Mysticism isn't exactly the first thing that comes to mind when we hear the word "Islamic" these days; terrorism is. But Islamic mysticism, a.k.a. Sufism, has a long, rich tradition that has nothing to do with flying airplanes into skyscrapers. And director Nacer Khemir would like us to know about it. Set amidst the vast expanses of the Tunisian desert, Bab'Aziz uses extremely spare means - lots and lots of sand, mostly - to convey the philosophical grandeur of this arid religion, and if you don't show up in the right frame of mind you may leave that way. Then again, you may be bored to tears. I was a little bit of both, quite frankly, but I didn't regret making the trek.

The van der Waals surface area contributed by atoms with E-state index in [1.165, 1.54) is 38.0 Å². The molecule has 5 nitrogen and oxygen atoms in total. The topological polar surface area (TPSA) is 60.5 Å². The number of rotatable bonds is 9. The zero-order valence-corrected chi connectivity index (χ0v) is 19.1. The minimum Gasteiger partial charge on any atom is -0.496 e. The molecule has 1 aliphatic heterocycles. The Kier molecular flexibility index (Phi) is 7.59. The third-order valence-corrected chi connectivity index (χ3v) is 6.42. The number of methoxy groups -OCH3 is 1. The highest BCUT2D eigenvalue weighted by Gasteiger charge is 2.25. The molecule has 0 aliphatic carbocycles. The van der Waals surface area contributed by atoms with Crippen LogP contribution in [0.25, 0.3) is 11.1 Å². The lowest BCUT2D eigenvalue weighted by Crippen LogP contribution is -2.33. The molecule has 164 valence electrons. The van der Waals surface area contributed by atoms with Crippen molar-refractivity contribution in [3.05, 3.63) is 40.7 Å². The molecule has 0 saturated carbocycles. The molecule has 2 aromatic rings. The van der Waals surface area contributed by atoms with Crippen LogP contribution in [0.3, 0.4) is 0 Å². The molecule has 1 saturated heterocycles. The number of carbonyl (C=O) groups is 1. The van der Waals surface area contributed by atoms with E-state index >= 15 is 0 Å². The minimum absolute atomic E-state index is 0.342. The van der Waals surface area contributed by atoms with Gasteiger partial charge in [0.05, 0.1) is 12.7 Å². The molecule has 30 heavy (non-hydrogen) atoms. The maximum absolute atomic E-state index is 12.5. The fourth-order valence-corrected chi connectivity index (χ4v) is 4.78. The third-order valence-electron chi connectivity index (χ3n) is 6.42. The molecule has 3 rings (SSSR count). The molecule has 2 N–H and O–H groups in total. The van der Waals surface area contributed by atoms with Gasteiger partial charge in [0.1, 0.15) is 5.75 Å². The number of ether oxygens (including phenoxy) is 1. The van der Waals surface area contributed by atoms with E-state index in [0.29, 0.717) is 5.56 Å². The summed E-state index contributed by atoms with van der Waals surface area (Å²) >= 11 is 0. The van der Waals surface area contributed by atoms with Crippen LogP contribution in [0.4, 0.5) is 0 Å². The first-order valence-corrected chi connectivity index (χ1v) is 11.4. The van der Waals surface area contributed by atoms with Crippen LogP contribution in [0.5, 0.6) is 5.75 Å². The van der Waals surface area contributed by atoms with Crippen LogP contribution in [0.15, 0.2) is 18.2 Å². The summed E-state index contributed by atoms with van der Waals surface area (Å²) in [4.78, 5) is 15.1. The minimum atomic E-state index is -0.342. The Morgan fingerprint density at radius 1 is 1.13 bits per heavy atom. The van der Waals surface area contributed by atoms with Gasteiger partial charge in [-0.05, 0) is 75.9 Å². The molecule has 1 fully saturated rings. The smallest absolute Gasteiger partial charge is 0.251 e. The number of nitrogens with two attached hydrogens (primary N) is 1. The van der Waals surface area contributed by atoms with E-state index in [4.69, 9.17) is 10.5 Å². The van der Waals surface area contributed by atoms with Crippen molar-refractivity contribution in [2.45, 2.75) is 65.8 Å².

Neither do the main characters, the aged Bab'Aziz (Parviz Shahinkhou) and his youthful granddaughter, Ishtar (Maryam Hamid). They're on their way to a rare gathering of dervishes, a desert journey during which Bab'Aziz tells Ishtar a story about an ancient prince who stared at his reflection in a pool of water so long that his soul was finally revealed to him. They also encounter other trekkers, all of whom have their own stories to tell. The stories spin around one another, often to the point of dizziness, but that may be the point, to shuffle your thoughts. And what better metaphor for the infinite fluidity of life than all those grains of wind-swept sand?